Going Solar with a shaded roof

Can’t put solar on your roof without losing trees or blowing up the neighbor’s house? You can support solar, wind, low-impact hyro, and digester gas power without going to those extremes.

At ArtBeat this year, I had a long talk with a fellow from Mass Energy Consumer Alliance who explained that NStar customers can use green energy without changing a thing at home. You pay a few cents more, per KW hour; it’ll add up to $100-200 a year. The extra that you pay is a tax-deductible donation. It pays to develop green power infrastructure in Massachusetts. Here’s a current map of where the energy is coming from.

solar on houseEveryone knows what solar power is.



windmillsEveryone is seeing more windmills popping up along highways and on hilltops.



What’s low impact hydro?

It’s waterfall-power generation (like Niagara Falls), but meeting environmental standards. Here is an example of the requirements:

In order to be certified by the Institute, a hydropower facility must meet criteria in the following eight areas:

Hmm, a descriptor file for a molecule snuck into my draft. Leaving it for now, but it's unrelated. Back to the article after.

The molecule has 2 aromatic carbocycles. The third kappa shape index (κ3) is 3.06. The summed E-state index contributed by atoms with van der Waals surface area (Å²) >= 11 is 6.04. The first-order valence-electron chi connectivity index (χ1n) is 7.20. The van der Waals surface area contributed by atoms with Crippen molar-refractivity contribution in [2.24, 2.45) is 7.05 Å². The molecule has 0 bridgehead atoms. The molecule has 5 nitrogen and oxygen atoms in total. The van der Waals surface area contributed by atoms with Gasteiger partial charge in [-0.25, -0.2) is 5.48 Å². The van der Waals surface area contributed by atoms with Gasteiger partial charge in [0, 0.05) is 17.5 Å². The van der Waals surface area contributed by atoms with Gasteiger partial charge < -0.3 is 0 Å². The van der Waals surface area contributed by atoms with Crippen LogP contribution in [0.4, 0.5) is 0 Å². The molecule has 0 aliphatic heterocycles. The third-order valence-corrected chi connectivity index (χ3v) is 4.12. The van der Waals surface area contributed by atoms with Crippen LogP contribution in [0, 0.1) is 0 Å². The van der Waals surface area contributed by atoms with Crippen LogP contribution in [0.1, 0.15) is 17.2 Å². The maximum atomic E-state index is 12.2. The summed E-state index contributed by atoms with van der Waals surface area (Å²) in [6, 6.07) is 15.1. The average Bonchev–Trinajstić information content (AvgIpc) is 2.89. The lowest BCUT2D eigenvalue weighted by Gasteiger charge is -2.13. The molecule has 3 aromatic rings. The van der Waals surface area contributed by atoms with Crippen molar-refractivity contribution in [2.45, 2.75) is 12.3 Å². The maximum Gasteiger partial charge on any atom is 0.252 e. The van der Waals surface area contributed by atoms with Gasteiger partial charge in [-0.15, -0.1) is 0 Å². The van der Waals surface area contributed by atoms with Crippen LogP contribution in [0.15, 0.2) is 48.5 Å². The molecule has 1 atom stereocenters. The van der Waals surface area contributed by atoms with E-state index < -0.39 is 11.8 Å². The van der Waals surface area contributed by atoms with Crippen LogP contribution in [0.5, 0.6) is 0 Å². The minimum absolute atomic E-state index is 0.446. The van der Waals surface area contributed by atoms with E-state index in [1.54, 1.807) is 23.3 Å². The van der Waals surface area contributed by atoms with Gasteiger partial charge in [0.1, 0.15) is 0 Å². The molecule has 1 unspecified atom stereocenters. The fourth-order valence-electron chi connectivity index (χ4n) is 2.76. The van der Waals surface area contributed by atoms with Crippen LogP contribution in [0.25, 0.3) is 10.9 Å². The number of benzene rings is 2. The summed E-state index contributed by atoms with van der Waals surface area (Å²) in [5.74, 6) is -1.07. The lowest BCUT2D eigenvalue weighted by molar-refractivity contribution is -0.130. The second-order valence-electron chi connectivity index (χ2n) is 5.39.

dam power

  1. river flows,
  2. water quality,
  3. fish passage and protection,
  4. watershed protection
  5. threatened and endangered species protection,
  6. cultural resource protection,
  7. recreation, and
  8. facilities recommended for removal.

Massachusetts has a history of mill streams and hydro power. Low impact facilities are coming on line here.

What is digester gas power?

Digester gas power is generated when organic matter gets digested by bacteria (rots) and produces methane and carbon dioxide. These gases generate heat that can be used to create power instead of pollution.

cow2Digester gas power is being used to generate electricity at waste water treatment plants  throughout the country. Agriculture can harness it where manure and plant matter are decaying. Mass Energy.org calls this “Cow power.”